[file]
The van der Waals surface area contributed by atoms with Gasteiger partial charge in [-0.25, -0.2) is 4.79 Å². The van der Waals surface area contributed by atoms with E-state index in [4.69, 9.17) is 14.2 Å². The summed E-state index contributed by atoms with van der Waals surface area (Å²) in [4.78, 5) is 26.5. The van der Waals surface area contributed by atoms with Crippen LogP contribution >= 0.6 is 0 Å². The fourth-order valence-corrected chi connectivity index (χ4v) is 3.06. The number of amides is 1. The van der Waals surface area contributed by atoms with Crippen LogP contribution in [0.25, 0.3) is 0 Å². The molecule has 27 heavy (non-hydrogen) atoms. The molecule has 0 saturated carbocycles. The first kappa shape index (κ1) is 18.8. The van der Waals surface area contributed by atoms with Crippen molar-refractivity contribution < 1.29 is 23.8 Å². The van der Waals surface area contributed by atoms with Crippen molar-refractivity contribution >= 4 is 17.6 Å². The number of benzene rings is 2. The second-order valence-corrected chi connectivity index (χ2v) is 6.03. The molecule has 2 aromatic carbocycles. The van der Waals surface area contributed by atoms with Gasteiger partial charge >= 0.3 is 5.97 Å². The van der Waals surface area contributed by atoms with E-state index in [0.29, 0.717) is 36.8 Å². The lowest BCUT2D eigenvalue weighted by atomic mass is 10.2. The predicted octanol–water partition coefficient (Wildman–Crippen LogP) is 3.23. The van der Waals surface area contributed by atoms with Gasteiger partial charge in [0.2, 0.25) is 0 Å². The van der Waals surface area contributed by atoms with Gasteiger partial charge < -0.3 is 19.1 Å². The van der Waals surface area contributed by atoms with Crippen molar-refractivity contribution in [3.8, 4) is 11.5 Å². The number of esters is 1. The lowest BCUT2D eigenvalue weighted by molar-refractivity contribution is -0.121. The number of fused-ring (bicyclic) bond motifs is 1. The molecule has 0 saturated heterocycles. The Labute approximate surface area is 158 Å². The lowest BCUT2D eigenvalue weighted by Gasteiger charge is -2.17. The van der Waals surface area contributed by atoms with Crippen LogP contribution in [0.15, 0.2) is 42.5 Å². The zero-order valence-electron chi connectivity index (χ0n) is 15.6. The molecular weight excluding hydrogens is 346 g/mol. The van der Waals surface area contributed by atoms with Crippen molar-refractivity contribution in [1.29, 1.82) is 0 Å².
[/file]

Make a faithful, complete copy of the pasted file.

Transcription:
The van der Waals surface area contributed by atoms with Gasteiger partial charge in [-0.25, -0.2) is 4.79 Å². The van der Waals surface area contributed by atoms with E-state index in [4.69, 9.17) is 14.2 Å². The summed E-state index contributed by atoms with van der Waals surface area (Å²) in [4.78, 5) is 26.5. The van der Waals surface area contributed by atoms with Crippen LogP contribution >= 0.6 is 0 Å². The fourth-order valence-corrected chi connectivity index (χ4v) is 3.06. The number of amides is 1. The van der Waals surface area contributed by atoms with Crippen LogP contribution in [0.25, 0.3) is 0 Å². The molecule has 27 heavy (non-hydrogen) atoms. The molecule has 0 saturated carbocycles. The first kappa shape index (κ1) is 18.8. The van der Waals surface area contributed by atoms with Crippen molar-refractivity contribution < 1.29 is 23.8 Å². The van der Waals surface area contributed by atoms with Crippen molar-refractivity contribution >= 4 is 17.6 Å². The number of benzene rings is 2. The second-order valence-corrected chi connectivity index (χ2v) is 6.03. The molecule has 2 aromatic carbocycles. The van der Waals surface area contributed by atoms with Gasteiger partial charge >= 0.3 is 5.97 Å². The van der Waals surface area contributed by atoms with E-state index in [0.29, 0.717) is 36.8 Å². The lowest BCUT2D eigenvalue weighted by atomic mass is 10.2. The predicted octanol–water partition coefficient (Wildman–Crippen LogP) is 3.23. The van der Waals surface area contributed by atoms with Gasteiger partial charge in [0.2, 0.25) is 0 Å². The van der Waals surface area contributed by atoms with Gasteiger partial charge < -0.3 is 19.1 Å². The van der Waals surface area contributed by atoms with Crippen molar-refractivity contribution in [3.8, 4) is 11.5 Å². The number of esters is 1. The lowest BCUT2D eigenvalue weighted by molar-refractivity contribution is -0.121. The number of fused-ring (bicyclic) bond motifs is 1. The molecule has 0 saturated heterocycles. The Labute approximate surface area is 158 Å². The lowest BCUT2D eigenvalue weighted by Gasteiger charge is -2.17. The van der Waals surface area contributed by atoms with Crippen LogP contribution in [0.15, 0.2) is 42.5 Å². The zero-order valence-electron chi connectivity index (χ0n) is 15.6. The molecular weight excluding hydrogens is 346 g/mol. The van der Waals surface area contributed by atoms with Crippen molar-refractivity contribution in [1.29, 1.82) is 0 Å².